Vic Rayner, Executive Director, National Care Forum
2020 will be both the year to remember, and the year to forget. The year when we lost so many, who will never be forgotten and the year where we understood that despite the extent of our sophisticated knowledge around science and technology, one of the strongest tools in our box was the simple act of our washing our hands.
2020 was also the year that virtual became reality.
The consumption of arts – including music – has become an online phenomena that no one in their wildest imagination could have ever predicted. The dominant narrative around immersive experience being the way to fully appreciate the arts has had to be turned on it’s head. We now find ourselves taking virtual tours of galleries, and marvelling at concerts put together by tech wizardry with musicians from across the world synchronised by a clap, performing familiar favourites and new compositions.
Things have had to change in care homes as well. From early March 2020, homes across the country have shut their doors to all visitors, creating a closed community where staff become the only ones who come and go. This has meant that many homes with extensive programmes to support people living with dementia which centre around the live provision of music therapy, or live music performance have had to come to an immediate and sustained halt. At the time of writing this, there is still no government guidance pertaining to the reintroduction of regular visits from family and friends, and definitely nothing that recognises the role of music and musicians.
Of course this does not meant that music has gone from people’s lives.
There have been some beautiful examples where music has continued to sustain and enhance the lives of people living with dementia. These have included visiting musicians continuing to perform at a distance in the garden, care home staff sharing their hidden talents and coordinating music sessions and singalongs and residents themselves leading the charge by sharing their favourite renditions.
In addition organisations like Live Music Now have also been producing dedicated online live concerts for care homes, and of course the arrival of m4d Radio the dedicated new radio station for people living with dementia and their carers. For those who lead activities in care homes, NAPA has brought together a mass of free resources including those to support music during the Covid 19 pandemic which can be found here: http://napa-activities.co.uk/membership/free-resources
However, we are also know just how important ongoing interaction is for people living with dementia. Dementia specialist organisations are very fearful of the impact this enforced separation from family and friends is having on people. It is quite possible that we will be living with Covid 19 amongst our communities for the next 12 months or more. We cannot let people living in care homes lose this vital and connecting bond with live music. We cannot lose the progress that has been made in relation to understanding how music therapy can make connections with people with dementia that other forms of intervention and support have not achieved.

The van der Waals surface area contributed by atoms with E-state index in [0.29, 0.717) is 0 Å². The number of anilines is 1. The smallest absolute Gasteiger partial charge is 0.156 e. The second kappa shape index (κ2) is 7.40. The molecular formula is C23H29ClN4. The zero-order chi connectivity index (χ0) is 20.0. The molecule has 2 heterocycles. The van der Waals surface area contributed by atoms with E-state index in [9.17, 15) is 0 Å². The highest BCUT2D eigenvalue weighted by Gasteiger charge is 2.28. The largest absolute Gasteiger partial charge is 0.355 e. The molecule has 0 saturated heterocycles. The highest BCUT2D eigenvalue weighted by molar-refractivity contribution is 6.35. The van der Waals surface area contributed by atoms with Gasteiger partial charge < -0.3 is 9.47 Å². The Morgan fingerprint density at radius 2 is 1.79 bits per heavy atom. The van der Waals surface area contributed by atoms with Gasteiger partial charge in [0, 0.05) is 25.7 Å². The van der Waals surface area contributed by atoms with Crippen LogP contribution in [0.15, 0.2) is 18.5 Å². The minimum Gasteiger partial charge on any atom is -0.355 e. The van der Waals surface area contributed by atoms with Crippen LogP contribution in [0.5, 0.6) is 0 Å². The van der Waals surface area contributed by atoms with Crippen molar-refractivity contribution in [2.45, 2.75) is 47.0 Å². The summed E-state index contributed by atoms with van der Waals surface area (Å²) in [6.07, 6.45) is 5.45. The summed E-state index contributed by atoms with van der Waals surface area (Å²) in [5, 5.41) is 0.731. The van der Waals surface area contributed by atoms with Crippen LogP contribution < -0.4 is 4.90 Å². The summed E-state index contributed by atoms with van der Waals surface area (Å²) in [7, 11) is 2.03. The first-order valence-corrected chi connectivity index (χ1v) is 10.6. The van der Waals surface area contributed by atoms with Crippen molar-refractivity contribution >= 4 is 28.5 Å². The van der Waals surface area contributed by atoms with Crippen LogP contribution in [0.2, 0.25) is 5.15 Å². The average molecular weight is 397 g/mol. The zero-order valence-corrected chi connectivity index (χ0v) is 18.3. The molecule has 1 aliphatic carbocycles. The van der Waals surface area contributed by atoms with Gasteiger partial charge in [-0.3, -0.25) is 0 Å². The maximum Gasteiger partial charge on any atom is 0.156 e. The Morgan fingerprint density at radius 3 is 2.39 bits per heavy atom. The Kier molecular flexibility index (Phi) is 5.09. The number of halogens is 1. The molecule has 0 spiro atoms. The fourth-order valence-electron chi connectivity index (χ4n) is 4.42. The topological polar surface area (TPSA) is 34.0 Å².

One of the very few positive outcomes of this pandemic has been the revelation of just how flexible and responsive virtual platforms can be. Yet the very real engagement with live music and live musicians is a precious resource that people living with dementia should not be excluded from again. The restorative features of live music are well documented, and we must fight to keep the doors open of care homes in the face of any future outbreaks, so that live music can play on.
Vic Rayner is Executive Director of the National Care Forum, joining the organisation in 2016.
The NCF is the strongest voice for the not for profit care sector, and works with its membership to drive forward the delivery of quality, person-centred care. As Executive Director she is the chair of the government Strategic Advisory Forum on the social care workforce, co chair of the National Social Care Advisory Group on social care and technology and sits on a range of government and national specialist groups with a focus on the social care workforce, digital transformation, new models of care and regulation.
Vic is a regular national and international speaker, and has extensive knowledge and expertise across a wide range of care, support, housing and social policy agendas. Prior to joining the NCF, she was the CEO of Sitra, a leading national membership body championing excellence in housing, health, care and support.
Vic is a trustee of Hestia a leading London charity providing care and support and the Care Workers Charity. Vic wass the independent Chair of the Brighton and Hove Fairness Commission, tackling inequalities and promoting social justice within the locality. Vic has an MBA (Distinction), MA and BA (Hons) in Politics, Philosophy and Economics.